Umm, from which angle would you be most interested in?
There are videos online showing how CRISPR/Cas9+sgRNA does its target recognition, and if you read the primary publications on the protein, they go into a lot more detail about its structure. I don't know if it's made its way into textbooks yet, but the canonical "CRISPR" isn't too hard to understand.
I'm not too sure about TALENs and ZFNs, the two older technologies for cutting DNA, but they've been around for a lot longer, and a few clinical trials are using them, so a quick google / pubmed search should find you a few reviews on them. The CRISPR field itself is only like 3 years old, too, so you can read through the most impactful publications in a relatively short amount of time.
Then there's homologous-directed repair (HDR) and non-homologous end-joining (NHEJ), which are the two primary mechanisms by which cells repair their genome after it has been cut. If you have a decent molecular biology textbook, it should have a section on DNA repair, which covers those two as well as a number of other pathways to repair damaged / mutated / mismatched / cut DNA. I've heard this topic is currently of interest within the CRISPR field, since people want more reliability / efficiency for the process and that involves better control over which repair pathways are used.
Beyond that, people are looking for better ways right now to engineer Cas9, including finding smaller versions of the protein from other species, generating Cas9s with alternate PAMs (The fixed start sequence that must be matched to the target DNA), making Cas9's that are photo-activatable / chemically inducible / "split" (Where the protein is cut into two sequences that bind each other to make a functional protein).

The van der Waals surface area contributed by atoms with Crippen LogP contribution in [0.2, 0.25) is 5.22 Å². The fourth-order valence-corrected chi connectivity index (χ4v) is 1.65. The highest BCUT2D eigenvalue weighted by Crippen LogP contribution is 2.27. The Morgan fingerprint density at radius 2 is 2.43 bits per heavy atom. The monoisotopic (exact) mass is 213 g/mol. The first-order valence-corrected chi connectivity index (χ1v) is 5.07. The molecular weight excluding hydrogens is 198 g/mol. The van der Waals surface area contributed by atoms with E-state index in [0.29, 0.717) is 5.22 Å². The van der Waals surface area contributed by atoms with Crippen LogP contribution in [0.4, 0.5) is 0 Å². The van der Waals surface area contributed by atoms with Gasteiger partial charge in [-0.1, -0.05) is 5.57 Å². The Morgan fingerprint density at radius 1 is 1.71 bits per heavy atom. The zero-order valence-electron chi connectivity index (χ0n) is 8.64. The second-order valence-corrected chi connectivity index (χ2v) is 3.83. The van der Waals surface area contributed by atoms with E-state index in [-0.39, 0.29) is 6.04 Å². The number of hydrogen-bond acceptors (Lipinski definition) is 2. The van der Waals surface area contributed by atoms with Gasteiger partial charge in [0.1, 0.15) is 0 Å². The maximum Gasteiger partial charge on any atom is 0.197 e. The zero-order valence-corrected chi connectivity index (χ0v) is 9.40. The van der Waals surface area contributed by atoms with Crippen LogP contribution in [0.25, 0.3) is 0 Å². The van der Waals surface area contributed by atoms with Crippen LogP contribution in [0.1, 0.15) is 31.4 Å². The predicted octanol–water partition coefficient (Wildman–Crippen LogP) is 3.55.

There's also research into the efficiency over different protocols, which I mentioned in the parent post, where the nuclease portion of Cas9 is mutated to a nickase / Link / Link / Link / Link, causing it to only cut one side of the DNA backbone. Thus you can have two sgRNAs that each target next to the site you wish to mutate, increasing the specificity of places in the genome that get cut on both sides of the DNA.
Another topic that's hot right now are Cas9-activators, where the protein itself is linked to transcriptional activators / epigenetic modifiers, allowing someone to up-regulate their gene of choice without having to modify the DNA. There's also Cas9-inhibitors, that down-regulate gene expression, but I don't think they work too well at the moment...
Lastly, there's the burgeoning field of synthetic biology, where people are exploring new ways to construct long sequences of DNA and create "gene circuits", where genes act together to sense, interpret, and respond to a cell's environment in predictable ways. Some of it is a little out there, but it can help to know about things like Gibson Assembly and Golden Gate, which are two useful techniques in assembling large portions of DNA.
Past that, knowing the basics of cloning / PCR / biochemistry / molecular biology will take you a long way. If you have a good foundation in molecular biology, you should be able to quickly learn any of the fancy biotechnology that's popular that year.
Hopefully that's not all too jargony, I kinda brain spewed there in an effort to get out the door in the morning faster.